Keep Calm and Carry On: Mood Effects on Emotion Regulation Strategies

Students: Elsa Mastico (School of Graduate Studies), Monica Sewell

Mentor: Ralf Greenwald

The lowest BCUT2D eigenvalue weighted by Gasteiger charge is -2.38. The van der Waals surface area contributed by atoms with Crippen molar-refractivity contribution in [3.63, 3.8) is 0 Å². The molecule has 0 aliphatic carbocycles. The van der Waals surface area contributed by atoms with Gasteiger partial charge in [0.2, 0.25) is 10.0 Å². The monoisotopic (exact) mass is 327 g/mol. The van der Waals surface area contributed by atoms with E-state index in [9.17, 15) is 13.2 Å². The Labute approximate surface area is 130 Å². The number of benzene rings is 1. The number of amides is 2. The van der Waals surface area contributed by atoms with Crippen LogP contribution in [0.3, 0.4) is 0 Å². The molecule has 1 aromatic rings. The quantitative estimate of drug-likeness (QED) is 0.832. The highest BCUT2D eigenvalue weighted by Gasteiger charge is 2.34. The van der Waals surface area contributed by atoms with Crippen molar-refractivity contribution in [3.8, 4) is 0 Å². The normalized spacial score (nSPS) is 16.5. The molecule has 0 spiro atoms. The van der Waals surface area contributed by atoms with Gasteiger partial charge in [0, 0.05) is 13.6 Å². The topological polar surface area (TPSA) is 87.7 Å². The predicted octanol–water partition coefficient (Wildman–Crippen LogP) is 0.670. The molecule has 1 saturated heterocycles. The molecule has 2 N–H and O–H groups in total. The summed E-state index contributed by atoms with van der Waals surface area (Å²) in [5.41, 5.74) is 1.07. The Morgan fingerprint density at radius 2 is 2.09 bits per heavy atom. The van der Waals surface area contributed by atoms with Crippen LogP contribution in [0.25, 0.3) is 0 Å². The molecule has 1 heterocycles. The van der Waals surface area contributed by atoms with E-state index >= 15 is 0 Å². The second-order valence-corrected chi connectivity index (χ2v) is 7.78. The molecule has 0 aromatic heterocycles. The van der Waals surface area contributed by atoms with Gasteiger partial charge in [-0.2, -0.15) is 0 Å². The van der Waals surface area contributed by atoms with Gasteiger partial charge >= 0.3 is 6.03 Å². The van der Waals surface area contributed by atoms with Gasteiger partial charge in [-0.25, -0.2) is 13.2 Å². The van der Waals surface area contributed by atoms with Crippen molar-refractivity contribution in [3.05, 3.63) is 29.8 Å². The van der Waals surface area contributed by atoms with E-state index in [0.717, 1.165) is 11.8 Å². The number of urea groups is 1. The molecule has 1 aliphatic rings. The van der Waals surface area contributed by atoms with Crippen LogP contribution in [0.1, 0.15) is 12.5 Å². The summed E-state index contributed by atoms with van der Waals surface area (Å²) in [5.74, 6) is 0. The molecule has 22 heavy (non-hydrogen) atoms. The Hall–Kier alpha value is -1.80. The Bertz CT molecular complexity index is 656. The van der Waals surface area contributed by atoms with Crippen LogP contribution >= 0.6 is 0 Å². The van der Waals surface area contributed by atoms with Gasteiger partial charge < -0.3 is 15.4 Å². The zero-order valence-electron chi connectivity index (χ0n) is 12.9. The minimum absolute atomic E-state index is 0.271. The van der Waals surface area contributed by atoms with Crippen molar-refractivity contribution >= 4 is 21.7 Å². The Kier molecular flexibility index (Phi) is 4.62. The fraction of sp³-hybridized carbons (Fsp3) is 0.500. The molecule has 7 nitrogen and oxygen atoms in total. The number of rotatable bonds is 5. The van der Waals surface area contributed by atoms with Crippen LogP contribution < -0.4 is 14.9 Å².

Emotion regulation is a phrase used to describe individual’s ability to efficiently calm themselves down when faced with distressing stimuli. Two frequently studied strategies are reappraisal (reassessing a situation as something positive) and distraction (thinking unrelated positive thoughts in order to remain calm). Past research has shown that these two strategies are so effective that they can even be seen in recorded brainwaves using an electroencephalogram (EEG). In order to add to the previous literature, the current research looked at daily mood as another potential external factor that may influence the efficiency of reappraisal and distraction. The brainwaves from a negative stimulus analysis task of twenty-five undergraduate participants from Central Washington University were analyzed and compared to self-report data on their current mood and prior knowledge/practice of utilizing these strategies. The researchers hypothesized that individuals who reported to be in a particularly pleasant mood would show greater efficiency in their reappraisal task. For distraction, the researchers hypothesized that individuals would be able to distract themselves regardless of mood. Primary results indicated that most of the participants were in a pleasant mood, so statistically overall mood had no effect on reappraisal (F(2,22)=.678, p=.518) or distraction (F(2,22)=.193, p=.892). There was however a significant difference in participants overall ability to distract vs. reappraise (t(24) = 2.156, p<.05) indicating that even though mood may not influence individual’s ability to reappraise or distract, distraction may still serve as a more efficient way to regulate emotions overall.


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